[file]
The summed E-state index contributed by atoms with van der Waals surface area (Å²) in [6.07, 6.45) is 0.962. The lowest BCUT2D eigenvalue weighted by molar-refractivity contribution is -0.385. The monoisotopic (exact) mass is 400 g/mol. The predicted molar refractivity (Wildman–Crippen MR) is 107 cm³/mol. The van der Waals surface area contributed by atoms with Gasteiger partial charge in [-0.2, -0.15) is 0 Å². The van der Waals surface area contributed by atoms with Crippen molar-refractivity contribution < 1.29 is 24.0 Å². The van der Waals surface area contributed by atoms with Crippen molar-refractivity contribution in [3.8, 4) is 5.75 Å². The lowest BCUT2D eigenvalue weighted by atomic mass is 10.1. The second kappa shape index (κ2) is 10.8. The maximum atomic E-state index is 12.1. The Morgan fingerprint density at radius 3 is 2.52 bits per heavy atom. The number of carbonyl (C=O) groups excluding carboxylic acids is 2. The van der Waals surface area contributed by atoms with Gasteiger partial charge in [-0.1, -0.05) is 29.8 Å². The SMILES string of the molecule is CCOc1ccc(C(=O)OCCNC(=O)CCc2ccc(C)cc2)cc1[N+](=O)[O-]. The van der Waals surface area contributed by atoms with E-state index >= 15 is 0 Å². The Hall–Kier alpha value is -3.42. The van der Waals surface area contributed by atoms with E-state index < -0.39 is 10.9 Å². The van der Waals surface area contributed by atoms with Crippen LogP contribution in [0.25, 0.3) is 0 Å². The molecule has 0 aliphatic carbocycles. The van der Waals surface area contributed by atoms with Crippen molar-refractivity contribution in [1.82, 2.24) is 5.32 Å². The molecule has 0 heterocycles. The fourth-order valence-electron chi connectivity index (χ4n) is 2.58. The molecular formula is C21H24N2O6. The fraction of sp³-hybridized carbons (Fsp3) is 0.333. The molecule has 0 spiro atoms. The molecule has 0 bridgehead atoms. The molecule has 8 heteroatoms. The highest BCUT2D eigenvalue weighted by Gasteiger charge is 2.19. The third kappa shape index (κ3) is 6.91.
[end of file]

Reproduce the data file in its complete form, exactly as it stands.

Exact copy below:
The summed E-state index contributed by atoms with van der Waals surface area (Å²) in [6.07, 6.45) is 0.962. The lowest BCUT2D eigenvalue weighted by molar-refractivity contribution is -0.385. The monoisotopic (exact) mass is 400 g/mol. The predicted molar refractivity (Wildman–Crippen MR) is 107 cm³/mol. The van der Waals surface area contributed by atoms with Gasteiger partial charge in [-0.2, -0.15) is 0 Å². The van der Waals surface area contributed by atoms with Crippen molar-refractivity contribution < 1.29 is 24.0 Å². The van der Waals surface area contributed by atoms with Crippen molar-refractivity contribution in [3.8, 4) is 5.75 Å². The lowest BCUT2D eigenvalue weighted by atomic mass is 10.1. The second kappa shape index (κ2) is 10.8. The maximum atomic E-state index is 12.1. The Morgan fingerprint density at radius 3 is 2.52 bits per heavy atom. The number of carbonyl (C=O) groups excluding carboxylic acids is 2. The van der Waals surface area contributed by atoms with Gasteiger partial charge in [-0.1, -0.05) is 29.8 Å². The SMILES string of the molecule is CCOc1ccc(C(=O)OCCNC(=O)CCc2ccc(C)cc2)cc1[N+](=O)[O-]. The van der Waals surface area contributed by atoms with E-state index >= 15 is 0 Å². The Hall–Kier alpha value is -3.42. The van der Waals surface area contributed by atoms with E-state index < -0.39 is 10.9 Å². The van der Waals surface area contributed by atoms with Crippen LogP contribution in [0.25, 0.3) is 0 Å². The molecule has 0 aliphatic carbocycles. The van der Waals surface area contributed by atoms with Crippen molar-refractivity contribution in [1.82, 2.24) is 5.32 Å². The molecule has 0 heterocycles. The fourth-order valence-electron chi connectivity index (χ4n) is 2.58. The molecular formula is C21H24N2O6. The fraction of sp³-hybridized carbons (Fsp3) is 0.333. The molecule has 0 spiro atoms. The molecule has 0 bridgehead atoms. The molecule has 8 heteroatoms. The highest BCUT2D eigenvalue weighted by Gasteiger charge is 2.19. The third kappa shape index (κ3) is 6.91.